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Why Mission Statements Suck

I’m not arguing against a clear definition of where a company is going and what sets it apart. My beef is with the way the particular corporation’s guiding principle is expressed; it is generally verbose, convoluted and incapable of resonating with employees or inspiring them. I’m not the first person to say this. Yet, companies large and small from start-ups to blue chippers continue to err in crafting compelling, single-minded mantras.

Exxon Mobil Corporation’s mission is an example of a poor statement. “We are committed to being the world’s premier petroleum and petrochemical company. To that end, we must continuously achieve superior financial and operating results while adhering to the highest standards of business conduct. These unwavering expectations provide the foundation for our commitments to those with whom we interact.” How many of their 86,000 employees will remember something like that? Exxon Mobil might as well have said, “We want to make tons of money, honestly.” The statement may be true, but it sure as hell isn’t motivating.

Then there’s the Barnes & Noble statement from a few years ago. They seem to know what they are selling but are unsure how to express their differentiation. “Our mission is to operate the best specialty retail business in America, regardless of the product we sell. Because the product we sell is books, our aspirations must be consistent with the promise and the ideals of the volumes which line our shelves. To say that our mission exists independent of the product we sell is to demean the importance and the distinction of being booksellers . . .” From there, another 100 words of blah, blah, blah.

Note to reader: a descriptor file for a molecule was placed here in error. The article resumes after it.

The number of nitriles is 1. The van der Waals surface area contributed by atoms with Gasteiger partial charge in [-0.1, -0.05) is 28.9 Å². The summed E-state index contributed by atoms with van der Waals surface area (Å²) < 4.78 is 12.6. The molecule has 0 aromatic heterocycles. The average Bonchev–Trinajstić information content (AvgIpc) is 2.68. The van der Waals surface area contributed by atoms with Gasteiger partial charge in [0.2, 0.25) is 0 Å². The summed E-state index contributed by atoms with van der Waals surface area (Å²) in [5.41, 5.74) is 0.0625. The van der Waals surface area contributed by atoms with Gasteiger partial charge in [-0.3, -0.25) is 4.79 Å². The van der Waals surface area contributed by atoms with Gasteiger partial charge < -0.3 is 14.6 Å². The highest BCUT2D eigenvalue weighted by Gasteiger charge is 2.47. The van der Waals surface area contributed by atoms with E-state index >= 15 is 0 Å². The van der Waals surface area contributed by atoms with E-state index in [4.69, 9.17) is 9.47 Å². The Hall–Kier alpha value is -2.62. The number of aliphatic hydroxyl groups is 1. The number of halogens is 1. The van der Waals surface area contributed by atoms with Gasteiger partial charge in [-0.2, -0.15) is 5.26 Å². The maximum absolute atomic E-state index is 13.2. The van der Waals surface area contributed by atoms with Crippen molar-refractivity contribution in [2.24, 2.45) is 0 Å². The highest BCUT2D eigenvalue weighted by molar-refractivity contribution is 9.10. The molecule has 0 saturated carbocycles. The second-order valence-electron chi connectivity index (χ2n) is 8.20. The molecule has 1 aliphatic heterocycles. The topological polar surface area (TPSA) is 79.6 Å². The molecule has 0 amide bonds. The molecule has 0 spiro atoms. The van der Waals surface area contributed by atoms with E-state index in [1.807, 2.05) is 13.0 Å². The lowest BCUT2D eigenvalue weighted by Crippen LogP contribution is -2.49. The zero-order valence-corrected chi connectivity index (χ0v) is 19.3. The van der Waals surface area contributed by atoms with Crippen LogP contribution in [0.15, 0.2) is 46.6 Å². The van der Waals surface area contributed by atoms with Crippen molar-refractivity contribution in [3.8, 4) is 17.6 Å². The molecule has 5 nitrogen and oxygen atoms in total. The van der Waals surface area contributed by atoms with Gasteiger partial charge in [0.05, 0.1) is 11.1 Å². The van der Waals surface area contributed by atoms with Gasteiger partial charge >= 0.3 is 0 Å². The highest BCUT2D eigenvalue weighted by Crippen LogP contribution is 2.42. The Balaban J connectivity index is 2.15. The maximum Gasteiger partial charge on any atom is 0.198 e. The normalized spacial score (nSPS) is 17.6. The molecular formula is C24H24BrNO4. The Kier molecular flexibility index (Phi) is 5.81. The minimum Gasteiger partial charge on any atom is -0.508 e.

Now for three good ones: Brothers First, Business Second is the caption under a faded framed wall photo of two youngsters who look to be six or seven years old. The picture hangs in one of my favorite Italian eateries run by the now-adult brothers. Instantly, I feel good about the proprietors and their food. 2000 by 2000 was Starbucks’ mission twenty years ago. CEO Howard Schultz wanted 2000 stores up and running by the new millennium. Starbucks achieved the target two years early. Every employee knew the purpose and they worked hard as a team to reach the goal. I also like, Saving People Money So They Can Live Better. Who better than Wal-Mart to make this claim, although a Google image search for “People of Wal-Mart” makes me wonder if these particular customers are living better.

A tip on writing good missions is to limit the statement to no more than ten words. Do that and you will have made the tough decision about what the company really stands for. Strategic sacrifice brings clarity and focus. Simple, single-minded missions bring results.

Share the best and worst you’ve encountered.

  1. tabula rasa

    I worked for a large telecom company for 25 years, some of them during the years when “mission statements” became fashionable. We had a mission statement (actually, several of them). I’d like to tell you what they were, but they were so vague, so banal that I can’t remember a single word of any of them, except “stakeholders” (a word that should be drummed out of the language).